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My task is to calculate the distance between a rectangle and the 0/0 point in an coordinate system and print a particular answer. If it's nearer than 100m (the unit of the system is meters, 1 unit = 1 meter), it should print 100m, if distance < 200m, print 101m...

I've learned that I can use the Pythagorean theorem to get the distance between two coordinates. I implemented it into my program (in Python) but I have got some trouble with the output.

Let's try an example. A rectangle with the coordinates (–400,200); (–300, 200); (–300, 300); (–400, 300) is 360m away from the point (0/0). The right output would be "103m".

Somebody asked something like this before and they said, you have to divide the distance through 100 and add it to "10{}".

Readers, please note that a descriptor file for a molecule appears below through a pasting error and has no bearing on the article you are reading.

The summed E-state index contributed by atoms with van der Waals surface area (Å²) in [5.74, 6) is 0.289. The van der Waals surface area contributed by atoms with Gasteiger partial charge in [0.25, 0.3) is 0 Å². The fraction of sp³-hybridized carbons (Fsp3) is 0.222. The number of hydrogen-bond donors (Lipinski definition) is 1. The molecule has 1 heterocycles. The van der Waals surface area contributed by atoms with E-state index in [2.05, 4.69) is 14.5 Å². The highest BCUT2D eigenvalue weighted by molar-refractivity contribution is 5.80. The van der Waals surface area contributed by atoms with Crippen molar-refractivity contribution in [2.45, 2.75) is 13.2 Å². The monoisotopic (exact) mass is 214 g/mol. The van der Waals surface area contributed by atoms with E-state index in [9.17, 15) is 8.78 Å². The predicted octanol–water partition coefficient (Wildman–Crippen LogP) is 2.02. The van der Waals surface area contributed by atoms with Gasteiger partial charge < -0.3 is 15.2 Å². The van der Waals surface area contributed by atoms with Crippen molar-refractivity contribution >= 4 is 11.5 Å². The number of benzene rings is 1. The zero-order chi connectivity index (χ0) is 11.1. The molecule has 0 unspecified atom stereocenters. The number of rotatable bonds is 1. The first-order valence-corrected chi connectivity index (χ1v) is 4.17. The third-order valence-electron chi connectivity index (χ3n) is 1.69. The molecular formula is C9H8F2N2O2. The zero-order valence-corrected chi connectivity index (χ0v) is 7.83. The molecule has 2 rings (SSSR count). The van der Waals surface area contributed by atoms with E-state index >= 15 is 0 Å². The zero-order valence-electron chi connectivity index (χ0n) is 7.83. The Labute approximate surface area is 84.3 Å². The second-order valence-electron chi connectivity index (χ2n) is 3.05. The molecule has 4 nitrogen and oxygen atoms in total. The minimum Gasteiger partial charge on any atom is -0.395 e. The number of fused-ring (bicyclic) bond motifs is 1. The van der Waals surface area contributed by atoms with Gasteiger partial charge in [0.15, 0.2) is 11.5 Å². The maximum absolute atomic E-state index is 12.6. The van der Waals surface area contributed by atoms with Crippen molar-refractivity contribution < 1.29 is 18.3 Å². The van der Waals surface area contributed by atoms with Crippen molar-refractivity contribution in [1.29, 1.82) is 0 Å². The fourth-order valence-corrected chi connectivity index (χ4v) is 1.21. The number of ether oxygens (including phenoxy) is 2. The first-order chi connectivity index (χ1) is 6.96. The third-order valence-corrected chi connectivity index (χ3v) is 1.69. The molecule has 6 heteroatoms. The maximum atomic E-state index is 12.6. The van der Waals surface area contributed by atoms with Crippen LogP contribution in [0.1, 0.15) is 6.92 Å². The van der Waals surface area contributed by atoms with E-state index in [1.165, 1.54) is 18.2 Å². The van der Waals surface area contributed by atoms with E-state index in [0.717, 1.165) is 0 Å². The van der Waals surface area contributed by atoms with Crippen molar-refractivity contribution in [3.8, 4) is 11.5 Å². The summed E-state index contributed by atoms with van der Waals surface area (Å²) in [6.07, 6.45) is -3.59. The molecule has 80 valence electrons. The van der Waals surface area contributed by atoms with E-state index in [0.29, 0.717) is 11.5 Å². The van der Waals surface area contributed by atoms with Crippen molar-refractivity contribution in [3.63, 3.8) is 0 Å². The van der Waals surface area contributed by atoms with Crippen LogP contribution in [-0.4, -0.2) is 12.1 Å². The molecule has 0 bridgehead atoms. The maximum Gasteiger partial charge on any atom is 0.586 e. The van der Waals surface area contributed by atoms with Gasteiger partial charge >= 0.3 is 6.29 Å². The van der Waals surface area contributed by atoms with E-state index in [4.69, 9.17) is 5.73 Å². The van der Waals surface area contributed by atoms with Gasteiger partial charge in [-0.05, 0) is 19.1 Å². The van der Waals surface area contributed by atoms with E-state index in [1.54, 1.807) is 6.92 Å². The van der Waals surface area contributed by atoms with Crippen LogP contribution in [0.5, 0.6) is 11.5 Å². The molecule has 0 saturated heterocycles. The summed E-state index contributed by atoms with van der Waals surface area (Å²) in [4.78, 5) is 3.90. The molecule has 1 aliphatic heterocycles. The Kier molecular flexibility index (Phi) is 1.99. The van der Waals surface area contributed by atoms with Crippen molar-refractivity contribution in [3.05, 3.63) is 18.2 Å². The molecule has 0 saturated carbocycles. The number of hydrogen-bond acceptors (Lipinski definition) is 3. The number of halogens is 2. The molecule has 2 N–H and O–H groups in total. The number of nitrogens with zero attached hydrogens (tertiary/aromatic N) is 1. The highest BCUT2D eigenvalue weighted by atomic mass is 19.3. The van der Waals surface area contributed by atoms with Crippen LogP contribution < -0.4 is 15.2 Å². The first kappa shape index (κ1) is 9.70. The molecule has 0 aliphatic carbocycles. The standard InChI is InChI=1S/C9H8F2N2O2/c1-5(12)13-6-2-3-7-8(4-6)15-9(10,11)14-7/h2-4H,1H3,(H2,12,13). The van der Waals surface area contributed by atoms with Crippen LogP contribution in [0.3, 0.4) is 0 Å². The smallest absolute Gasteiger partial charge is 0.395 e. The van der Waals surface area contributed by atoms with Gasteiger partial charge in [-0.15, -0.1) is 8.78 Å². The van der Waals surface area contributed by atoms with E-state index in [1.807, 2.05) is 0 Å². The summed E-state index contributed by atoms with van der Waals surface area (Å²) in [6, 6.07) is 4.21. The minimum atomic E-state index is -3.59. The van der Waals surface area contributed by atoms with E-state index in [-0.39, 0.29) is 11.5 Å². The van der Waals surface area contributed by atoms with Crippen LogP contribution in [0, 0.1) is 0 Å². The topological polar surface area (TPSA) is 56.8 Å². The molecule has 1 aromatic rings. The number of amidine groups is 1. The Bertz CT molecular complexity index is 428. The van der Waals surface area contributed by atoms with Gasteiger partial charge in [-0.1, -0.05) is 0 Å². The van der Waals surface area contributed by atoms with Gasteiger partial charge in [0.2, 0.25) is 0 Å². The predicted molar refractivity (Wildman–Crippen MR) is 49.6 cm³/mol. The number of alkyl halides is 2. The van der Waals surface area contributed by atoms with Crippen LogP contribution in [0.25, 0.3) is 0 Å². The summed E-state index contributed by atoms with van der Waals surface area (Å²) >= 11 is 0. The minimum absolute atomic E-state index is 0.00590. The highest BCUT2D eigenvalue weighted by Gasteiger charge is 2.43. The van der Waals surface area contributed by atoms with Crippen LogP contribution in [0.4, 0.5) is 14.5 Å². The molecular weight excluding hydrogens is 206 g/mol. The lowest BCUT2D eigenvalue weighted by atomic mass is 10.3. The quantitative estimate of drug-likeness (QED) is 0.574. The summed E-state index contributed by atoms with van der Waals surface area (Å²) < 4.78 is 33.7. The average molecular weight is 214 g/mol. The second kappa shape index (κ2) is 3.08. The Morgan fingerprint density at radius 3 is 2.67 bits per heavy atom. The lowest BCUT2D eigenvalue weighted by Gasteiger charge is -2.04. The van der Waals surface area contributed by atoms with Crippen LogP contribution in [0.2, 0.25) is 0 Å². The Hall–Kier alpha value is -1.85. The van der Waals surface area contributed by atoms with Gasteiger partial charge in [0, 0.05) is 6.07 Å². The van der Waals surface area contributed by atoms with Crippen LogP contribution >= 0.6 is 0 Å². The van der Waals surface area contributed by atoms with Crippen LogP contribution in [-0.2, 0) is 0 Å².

Actually, this works for everything below 1000. If the coordinates would be (–4000,2000); (–3000, 2000); (–3000, 3000); (–4000, 3000), the correct distance would be "3605m" and it should output "136m".

Hope you can understand my case/question!

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up vote 3 down vote accepted

For example,

In [16]: distance = 50; "{:d}m".format(100+(distance//100))
Out[16]: '100m'

In [17]: distance = 360; "{:d}m".format(100+(distance//100))
Out[17]: '103m'

In [18]: distance = 3605; "{:d}m".format(100+(distance//100))
Out[18]: '136m'
share|improve this answer
Thank you! What does the ":d" stand for? – ThinkDifferent Nov 29 '12 at 18:15
:d formats the value as an integer. It raises a ValueError if the input is not an integer. The result would be the same here even if you remove the :d, but I wanted to emphasize that expected input is an integer. – unutbu Nov 29 '12 at 18:22
Good to know. Thanks! – ThinkDifferent Nov 29 '12 at 18:25

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